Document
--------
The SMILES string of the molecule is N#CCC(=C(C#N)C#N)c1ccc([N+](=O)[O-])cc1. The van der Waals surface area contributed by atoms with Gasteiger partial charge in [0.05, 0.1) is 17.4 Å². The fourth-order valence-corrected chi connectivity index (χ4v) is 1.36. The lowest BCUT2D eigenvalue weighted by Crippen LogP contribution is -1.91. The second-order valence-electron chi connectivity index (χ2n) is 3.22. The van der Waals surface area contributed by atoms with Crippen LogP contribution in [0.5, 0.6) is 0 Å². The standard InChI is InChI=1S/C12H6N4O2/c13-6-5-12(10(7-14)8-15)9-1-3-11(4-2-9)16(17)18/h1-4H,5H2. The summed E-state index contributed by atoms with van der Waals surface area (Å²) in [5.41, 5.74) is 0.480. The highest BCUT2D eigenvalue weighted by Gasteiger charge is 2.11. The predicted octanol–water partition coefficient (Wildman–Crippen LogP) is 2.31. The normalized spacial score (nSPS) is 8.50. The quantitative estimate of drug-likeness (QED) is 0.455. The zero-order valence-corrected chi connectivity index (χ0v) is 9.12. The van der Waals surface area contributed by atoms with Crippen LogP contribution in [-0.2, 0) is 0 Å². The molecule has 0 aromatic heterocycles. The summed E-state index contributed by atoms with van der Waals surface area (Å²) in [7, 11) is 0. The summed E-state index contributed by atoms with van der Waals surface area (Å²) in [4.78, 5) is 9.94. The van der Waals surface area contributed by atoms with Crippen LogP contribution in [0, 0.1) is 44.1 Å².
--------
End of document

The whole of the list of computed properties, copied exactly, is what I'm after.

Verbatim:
The SMILES string of the molecule is N#CCC(=C(C#N)C#N)c1ccc([N+](=O)[O-])cc1. The van der Waals surface area contributed by atoms with Gasteiger partial charge in [0.05, 0.1) is 17.4 Å². The fourth-order valence-corrected chi connectivity index (χ4v) is 1.36. The lowest BCUT2D eigenvalue weighted by Crippen LogP contribution is -1.91. The second-order valence-electron chi connectivity index (χ2n) is 3.22. The van der Waals surface area contributed by atoms with Crippen LogP contribution in [0.5, 0.6) is 0 Å². The standard InChI is InChI=1S/C12H6N4O2/c13-6-5-12(10(7-14)8-15)9-1-3-11(4-2-9)16(17)18/h1-4H,5H2. The summed E-state index contributed by atoms with van der Waals surface area (Å²) in [5.41, 5.74) is 0.480. The highest BCUT2D eigenvalue weighted by Gasteiger charge is 2.11. The predicted octanol–water partition coefficient (Wildman–Crippen LogP) is 2.31. The normalized spacial score (nSPS) is 8.50. The quantitative estimate of drug-likeness (QED) is 0.455. The zero-order valence-corrected chi connectivity index (χ0v) is 9.12. The van der Waals surface area contributed by atoms with Crippen LogP contribution in [-0.2, 0) is 0 Å². The molecule has 0 aromatic heterocycles. The summed E-state index contributed by atoms with van der Waals surface area (Å²) in [7, 11) is 0. The summed E-state index contributed by atoms with van der Waals surface area (Å²) in [4.78, 5) is 9.94. The van der Waals surface area contributed by atoms with Crippen LogP contribution in [0, 0.1) is 44.1 Å².